This groupmuse happened on Friday, August 25, at 7:30 PM.

Fri, August 25, 2017, 7:30 PM

Mission District, SF

Massivemuses are extra big, extra special groupmuses organized by the Groupmuse team.


Regular tickets
($20 at the door)


Tickets for
Drinks for sale
at this groupmuse
All guests
must be 21



192nd-time host

It’s with equal parts excitement and enthusiasm that we’re here to announce our next SF Massivemuse —

It’ll be at the atrium of the Z-space - a bleeding-edge performance space in San Francisco that specializes in new theatrical productions. It'll feature local Groupmuse heroes The Thalea String Quartet - undoubtedly among the very best young ensembles in the Bay Area. And they'll be playing Beethoven's 13th String Quartet, op. 130 + The Große Fuge.

Now. If you’ll allow me for a second: Beethoven’s Große Fuge holds a singular and legendary place in the life of Groupmuse. 9 years ago, Groupmuse CEO Sam, when Groupmuse wasn’t yet a twinkle in his eye, happened to hear this piece of music in the basement of a neighbor. It was the first piece of classical music he’d ever seriously listened to, and it’s gnarled, fevered enormity so obliterated all of the preconceptions he’d brought to classical music - preconceptions largely born of luxury car commercials and films about European royalty - that he had no choice but to start Groupmuse some four years later. I mean, some stuff happened in the meanwhile - like he listened to the Große Fuge easily over five hundred times - but that’s the gist of it.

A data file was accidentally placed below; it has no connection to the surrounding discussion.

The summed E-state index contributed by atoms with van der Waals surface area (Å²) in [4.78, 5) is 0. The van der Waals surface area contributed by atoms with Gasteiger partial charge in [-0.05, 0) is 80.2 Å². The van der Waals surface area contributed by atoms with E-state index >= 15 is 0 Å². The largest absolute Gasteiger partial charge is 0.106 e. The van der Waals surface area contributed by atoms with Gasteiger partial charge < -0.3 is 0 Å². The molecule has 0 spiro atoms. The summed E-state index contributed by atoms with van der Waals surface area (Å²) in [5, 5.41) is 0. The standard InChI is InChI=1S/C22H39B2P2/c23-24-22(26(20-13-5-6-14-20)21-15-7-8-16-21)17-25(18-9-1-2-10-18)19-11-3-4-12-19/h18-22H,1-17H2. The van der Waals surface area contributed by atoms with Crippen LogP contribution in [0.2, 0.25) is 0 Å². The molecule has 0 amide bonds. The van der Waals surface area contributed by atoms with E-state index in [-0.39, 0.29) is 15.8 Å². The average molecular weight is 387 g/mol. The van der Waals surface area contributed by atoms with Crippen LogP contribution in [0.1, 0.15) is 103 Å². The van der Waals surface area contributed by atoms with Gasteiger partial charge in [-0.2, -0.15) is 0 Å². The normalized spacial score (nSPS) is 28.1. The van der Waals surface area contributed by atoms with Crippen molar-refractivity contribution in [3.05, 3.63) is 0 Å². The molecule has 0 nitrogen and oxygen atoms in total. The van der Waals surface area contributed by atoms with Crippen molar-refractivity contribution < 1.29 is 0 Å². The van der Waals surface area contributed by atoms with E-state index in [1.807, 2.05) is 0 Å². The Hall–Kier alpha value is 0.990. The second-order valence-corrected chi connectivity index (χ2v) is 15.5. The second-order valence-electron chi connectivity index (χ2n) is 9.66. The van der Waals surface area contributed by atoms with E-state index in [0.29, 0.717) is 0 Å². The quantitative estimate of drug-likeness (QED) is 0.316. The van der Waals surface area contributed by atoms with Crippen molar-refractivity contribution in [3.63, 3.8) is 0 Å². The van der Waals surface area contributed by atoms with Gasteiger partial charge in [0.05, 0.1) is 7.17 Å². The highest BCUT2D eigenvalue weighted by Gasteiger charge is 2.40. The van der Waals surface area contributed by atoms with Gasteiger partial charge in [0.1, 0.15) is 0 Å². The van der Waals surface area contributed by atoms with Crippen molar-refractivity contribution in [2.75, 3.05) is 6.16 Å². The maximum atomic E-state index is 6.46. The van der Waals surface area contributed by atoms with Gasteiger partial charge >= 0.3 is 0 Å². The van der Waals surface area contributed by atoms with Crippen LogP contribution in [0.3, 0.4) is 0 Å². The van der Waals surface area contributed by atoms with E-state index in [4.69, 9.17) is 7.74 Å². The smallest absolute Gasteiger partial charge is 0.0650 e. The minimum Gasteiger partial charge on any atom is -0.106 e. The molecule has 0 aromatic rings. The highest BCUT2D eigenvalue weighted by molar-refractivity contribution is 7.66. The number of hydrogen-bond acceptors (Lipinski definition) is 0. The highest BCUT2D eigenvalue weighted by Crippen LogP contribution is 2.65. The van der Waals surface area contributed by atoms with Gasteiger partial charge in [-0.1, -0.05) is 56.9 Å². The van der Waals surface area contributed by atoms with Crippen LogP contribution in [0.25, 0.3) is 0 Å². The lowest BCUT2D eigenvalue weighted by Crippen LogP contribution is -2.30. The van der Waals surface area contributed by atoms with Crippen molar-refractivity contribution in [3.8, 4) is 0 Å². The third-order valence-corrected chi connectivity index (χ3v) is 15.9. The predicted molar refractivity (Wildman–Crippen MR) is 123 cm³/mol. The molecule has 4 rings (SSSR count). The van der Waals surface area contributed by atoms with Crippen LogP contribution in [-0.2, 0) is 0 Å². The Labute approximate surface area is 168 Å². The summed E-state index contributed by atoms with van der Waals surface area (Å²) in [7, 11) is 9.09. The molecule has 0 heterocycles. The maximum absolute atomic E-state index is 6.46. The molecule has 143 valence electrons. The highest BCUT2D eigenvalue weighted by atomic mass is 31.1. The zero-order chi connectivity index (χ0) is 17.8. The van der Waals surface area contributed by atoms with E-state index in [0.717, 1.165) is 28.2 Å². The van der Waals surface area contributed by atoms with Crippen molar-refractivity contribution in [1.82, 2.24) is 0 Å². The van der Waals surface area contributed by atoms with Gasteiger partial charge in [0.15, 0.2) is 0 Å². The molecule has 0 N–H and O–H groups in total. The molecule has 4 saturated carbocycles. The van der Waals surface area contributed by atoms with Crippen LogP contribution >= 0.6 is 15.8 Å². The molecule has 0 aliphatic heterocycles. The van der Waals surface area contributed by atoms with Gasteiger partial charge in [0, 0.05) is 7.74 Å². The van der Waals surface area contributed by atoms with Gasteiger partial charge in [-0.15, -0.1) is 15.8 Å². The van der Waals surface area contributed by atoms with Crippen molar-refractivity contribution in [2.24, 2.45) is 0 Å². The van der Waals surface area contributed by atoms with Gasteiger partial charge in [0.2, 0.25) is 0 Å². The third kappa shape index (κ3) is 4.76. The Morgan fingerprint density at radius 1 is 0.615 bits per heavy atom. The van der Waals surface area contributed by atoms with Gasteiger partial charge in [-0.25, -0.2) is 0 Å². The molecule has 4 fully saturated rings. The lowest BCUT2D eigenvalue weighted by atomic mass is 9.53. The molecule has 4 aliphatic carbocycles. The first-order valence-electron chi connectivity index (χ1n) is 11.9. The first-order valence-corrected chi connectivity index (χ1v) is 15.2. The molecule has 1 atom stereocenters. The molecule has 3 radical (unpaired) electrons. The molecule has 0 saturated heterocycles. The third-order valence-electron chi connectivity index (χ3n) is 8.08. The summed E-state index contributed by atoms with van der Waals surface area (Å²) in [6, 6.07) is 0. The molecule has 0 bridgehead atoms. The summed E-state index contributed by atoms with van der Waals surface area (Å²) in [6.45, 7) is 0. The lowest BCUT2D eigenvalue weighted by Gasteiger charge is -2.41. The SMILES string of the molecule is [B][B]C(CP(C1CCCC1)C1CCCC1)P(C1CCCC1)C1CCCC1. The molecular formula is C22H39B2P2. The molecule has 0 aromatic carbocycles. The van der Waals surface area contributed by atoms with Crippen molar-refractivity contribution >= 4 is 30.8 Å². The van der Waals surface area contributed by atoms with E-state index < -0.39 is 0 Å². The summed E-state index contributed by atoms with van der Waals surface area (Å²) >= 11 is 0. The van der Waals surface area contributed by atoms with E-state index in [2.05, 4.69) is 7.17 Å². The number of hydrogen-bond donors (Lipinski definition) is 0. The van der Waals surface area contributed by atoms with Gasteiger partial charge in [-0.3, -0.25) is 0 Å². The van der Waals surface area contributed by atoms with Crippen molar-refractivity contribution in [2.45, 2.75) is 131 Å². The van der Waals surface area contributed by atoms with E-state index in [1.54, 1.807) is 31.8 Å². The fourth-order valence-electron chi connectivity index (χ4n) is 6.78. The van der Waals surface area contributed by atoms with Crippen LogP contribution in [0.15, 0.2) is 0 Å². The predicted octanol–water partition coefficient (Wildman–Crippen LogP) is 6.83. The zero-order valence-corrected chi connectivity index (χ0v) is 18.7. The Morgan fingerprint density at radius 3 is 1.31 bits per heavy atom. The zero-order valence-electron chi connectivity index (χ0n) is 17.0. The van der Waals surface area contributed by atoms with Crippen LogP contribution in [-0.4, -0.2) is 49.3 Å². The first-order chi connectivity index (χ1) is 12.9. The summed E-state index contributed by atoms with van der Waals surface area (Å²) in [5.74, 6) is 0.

And so it’s with enormous pride and humility that we present, for the first time ever, the entire op. 130 string quartet + the Große Fuge (just like Beethoven originally intended*) at a Massivemuse that you simply have to be there for. In its totality, this piece is truly one of the most astonishing aesthetic achievements the Western World can lay claim to.

It’ll be unforgettable and we hope you'll join us.

*When he originally wrote his op. 130 string quartet at the end of his life and deaf as a stone, Beethoven included this fabled fugue as the finale movement. But it was so thorny, so celestial, so ahead of its time, that his fans, supporters, and friends pressured him to remove and replace it. Somewhat uncharacteristically, Beethoven acquiesced, writing another, perfectly brilliant finale in its place and released the fugue as a stand-
alone opus - op. 133. The fugue is now hailed as a singular masterpiece, arguably the greatest and most visionary piece of all time.




String Quartet


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